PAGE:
While the magnitude of the decline hasn’t been particularly large, Consumer Confidence dropped for the fourth straight month in November, in what is now tied for the longest monthly losing streak of the entire expansion.  The only other streak since the end of the last recession that was as long was from March through June 2012.  Not only did the headline index decline in November, but it also came in weaker than expected.  While economists were expecting the Conference Board’s headline index of Consumer Confidence to rise to 127.0, the actual reading came in at 125.5.

Breaking out this month’s report by Present Situation and Expectations, these two indices actually moved in opposite directions with Expectations rising to 94.5 while the Present Situation index moved down to 173.5.

Even with both indices moving in the opposite direction, the spread between the two remains extremely elevated.  The only period besides the current one where the spread was wider came in the late 1990s and early 2000s leading up to and during the dot.com bust.

We also closely track the percentage of consumers who think jobs are plentiful.  November’s reading of 44.8 remains relatively high, but we have really started to see some volatility in this reading over the last few months which is unlike the pattern of the last several years.

Where we have really started to see volatility, though, is in confidence levels by age.  Over the last few months, confidence among consumers under the age of 35 has been all over the map.  After a two-month increase of 32.3% in August, confidence has declined 23% over the last two months.  The result of these swings is that just two months after confidence among consumers under the age of 35 hit the highest level since at least 1980, it has now cratered down to its lowest level since May 2016!  Those swings are dramatic enough, but the fact that they have occurred during a period when sentiment readings among other age cohorts haven’t seen moves even remotely as large is a bit confusing.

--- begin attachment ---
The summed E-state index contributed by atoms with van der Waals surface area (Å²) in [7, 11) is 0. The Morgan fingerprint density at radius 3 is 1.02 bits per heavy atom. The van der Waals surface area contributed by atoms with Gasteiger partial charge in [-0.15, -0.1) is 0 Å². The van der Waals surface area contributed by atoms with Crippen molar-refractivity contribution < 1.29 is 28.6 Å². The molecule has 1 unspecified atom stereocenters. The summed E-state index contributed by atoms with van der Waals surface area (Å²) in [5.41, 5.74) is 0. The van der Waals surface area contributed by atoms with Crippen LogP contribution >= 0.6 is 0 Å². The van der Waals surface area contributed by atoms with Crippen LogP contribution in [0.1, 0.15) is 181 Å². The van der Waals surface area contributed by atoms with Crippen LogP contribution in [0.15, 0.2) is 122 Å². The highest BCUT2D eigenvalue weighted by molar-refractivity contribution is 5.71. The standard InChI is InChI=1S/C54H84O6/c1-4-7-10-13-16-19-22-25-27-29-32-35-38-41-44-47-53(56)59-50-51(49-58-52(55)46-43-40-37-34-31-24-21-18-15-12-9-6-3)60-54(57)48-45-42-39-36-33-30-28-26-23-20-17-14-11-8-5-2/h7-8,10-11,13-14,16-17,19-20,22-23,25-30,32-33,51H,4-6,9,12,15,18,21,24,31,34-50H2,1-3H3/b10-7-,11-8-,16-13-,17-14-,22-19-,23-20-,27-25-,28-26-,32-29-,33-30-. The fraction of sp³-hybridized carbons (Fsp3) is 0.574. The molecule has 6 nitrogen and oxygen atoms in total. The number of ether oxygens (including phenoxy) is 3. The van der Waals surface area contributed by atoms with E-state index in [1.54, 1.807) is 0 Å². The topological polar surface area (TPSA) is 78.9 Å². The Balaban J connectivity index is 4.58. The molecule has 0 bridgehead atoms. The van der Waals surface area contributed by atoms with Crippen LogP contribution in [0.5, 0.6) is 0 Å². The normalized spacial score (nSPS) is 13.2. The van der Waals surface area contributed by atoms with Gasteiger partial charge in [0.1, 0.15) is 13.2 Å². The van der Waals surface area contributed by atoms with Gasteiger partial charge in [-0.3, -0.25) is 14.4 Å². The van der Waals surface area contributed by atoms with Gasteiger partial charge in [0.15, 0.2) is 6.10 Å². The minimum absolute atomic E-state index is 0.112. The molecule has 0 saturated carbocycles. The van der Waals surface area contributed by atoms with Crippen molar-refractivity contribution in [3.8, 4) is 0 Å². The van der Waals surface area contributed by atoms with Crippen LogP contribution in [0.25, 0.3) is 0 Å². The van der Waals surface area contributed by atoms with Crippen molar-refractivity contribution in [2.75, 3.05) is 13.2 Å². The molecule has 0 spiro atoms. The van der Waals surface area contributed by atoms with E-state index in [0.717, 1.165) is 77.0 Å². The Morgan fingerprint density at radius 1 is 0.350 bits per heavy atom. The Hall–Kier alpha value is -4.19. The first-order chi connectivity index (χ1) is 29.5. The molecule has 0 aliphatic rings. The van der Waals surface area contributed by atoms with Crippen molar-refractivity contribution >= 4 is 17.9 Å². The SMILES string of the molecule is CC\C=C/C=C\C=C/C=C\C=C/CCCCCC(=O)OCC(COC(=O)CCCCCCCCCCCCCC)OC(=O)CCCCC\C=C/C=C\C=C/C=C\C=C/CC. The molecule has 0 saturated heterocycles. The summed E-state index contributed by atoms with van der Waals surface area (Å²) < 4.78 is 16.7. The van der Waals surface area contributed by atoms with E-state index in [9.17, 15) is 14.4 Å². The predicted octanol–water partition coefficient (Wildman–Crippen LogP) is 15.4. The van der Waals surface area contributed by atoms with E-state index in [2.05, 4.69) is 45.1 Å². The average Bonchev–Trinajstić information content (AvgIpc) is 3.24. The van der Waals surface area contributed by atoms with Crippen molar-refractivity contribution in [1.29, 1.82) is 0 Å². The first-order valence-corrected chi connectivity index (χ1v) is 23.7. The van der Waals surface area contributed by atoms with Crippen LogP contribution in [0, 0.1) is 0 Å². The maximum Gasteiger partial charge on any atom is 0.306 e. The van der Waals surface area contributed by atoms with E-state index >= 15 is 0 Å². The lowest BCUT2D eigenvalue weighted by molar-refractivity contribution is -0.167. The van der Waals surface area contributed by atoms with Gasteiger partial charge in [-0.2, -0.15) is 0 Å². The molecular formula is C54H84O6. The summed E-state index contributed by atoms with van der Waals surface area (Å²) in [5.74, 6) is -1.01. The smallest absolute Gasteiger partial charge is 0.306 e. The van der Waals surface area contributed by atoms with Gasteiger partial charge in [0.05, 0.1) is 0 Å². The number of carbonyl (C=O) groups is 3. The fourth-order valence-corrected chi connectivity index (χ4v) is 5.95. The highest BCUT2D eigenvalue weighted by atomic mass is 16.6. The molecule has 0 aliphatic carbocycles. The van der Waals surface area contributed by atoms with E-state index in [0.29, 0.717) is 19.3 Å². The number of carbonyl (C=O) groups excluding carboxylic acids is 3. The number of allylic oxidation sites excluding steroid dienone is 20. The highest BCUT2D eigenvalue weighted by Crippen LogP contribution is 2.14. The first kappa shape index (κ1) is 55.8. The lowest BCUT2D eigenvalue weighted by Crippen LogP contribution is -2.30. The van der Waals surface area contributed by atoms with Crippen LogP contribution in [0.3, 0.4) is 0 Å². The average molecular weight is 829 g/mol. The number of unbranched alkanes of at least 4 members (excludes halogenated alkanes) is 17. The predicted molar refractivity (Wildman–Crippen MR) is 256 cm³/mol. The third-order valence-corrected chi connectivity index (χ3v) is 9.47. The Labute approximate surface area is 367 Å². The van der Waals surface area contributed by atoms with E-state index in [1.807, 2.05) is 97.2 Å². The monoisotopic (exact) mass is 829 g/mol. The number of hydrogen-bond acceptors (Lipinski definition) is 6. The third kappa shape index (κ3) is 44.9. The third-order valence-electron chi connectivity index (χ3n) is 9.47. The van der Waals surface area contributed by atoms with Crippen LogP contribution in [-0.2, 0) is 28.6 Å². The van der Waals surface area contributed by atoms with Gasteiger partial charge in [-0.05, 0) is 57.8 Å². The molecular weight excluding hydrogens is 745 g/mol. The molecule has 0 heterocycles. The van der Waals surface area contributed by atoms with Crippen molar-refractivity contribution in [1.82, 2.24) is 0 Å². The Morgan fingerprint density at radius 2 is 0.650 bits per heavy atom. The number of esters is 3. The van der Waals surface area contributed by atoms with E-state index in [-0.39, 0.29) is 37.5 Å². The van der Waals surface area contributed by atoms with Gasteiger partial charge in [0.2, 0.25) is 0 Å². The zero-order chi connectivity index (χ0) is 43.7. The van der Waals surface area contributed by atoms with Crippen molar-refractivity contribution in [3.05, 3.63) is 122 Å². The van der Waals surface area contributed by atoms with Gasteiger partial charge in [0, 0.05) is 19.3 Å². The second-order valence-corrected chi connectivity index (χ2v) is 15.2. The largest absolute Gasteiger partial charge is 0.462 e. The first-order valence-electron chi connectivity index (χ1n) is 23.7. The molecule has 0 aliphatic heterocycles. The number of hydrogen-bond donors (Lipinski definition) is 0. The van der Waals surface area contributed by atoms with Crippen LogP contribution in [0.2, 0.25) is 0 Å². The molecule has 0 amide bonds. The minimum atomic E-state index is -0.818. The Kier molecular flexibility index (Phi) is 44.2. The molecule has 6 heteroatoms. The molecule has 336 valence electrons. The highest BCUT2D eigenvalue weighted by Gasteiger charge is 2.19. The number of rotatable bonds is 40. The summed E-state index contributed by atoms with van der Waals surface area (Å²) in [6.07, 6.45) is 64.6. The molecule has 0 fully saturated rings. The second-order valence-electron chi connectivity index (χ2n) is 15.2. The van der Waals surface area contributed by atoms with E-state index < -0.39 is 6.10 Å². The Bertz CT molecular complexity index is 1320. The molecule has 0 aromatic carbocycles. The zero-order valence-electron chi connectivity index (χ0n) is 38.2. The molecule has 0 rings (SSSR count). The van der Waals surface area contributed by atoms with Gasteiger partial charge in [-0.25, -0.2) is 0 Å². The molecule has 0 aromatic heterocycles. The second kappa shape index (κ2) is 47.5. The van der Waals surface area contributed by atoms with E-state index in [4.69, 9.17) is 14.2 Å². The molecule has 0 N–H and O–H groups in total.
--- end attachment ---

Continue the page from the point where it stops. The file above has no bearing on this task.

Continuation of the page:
Finally, the chart below shows the historical spread in confidence between young (under 35) and older (over 55) consumers. Because of the extreme volatility in the confidence reading for younger consumers, the spread between the two age cohorts is now at a record low.  Traditionally, it has always been young Americans who have been the most optimistic as they have their entire lives and careers ahead of them.  In the last few years, though, younger consumers have become much more downbeat relative to their older peers.  For all the blame on boomers for everything wrong in this country, when it comes to confidence, they’re pulling their weight.Want to see Bespoke’s most actionable insights in real-time?  Start a two-week free trial to Bespoke Premium for immediate access.

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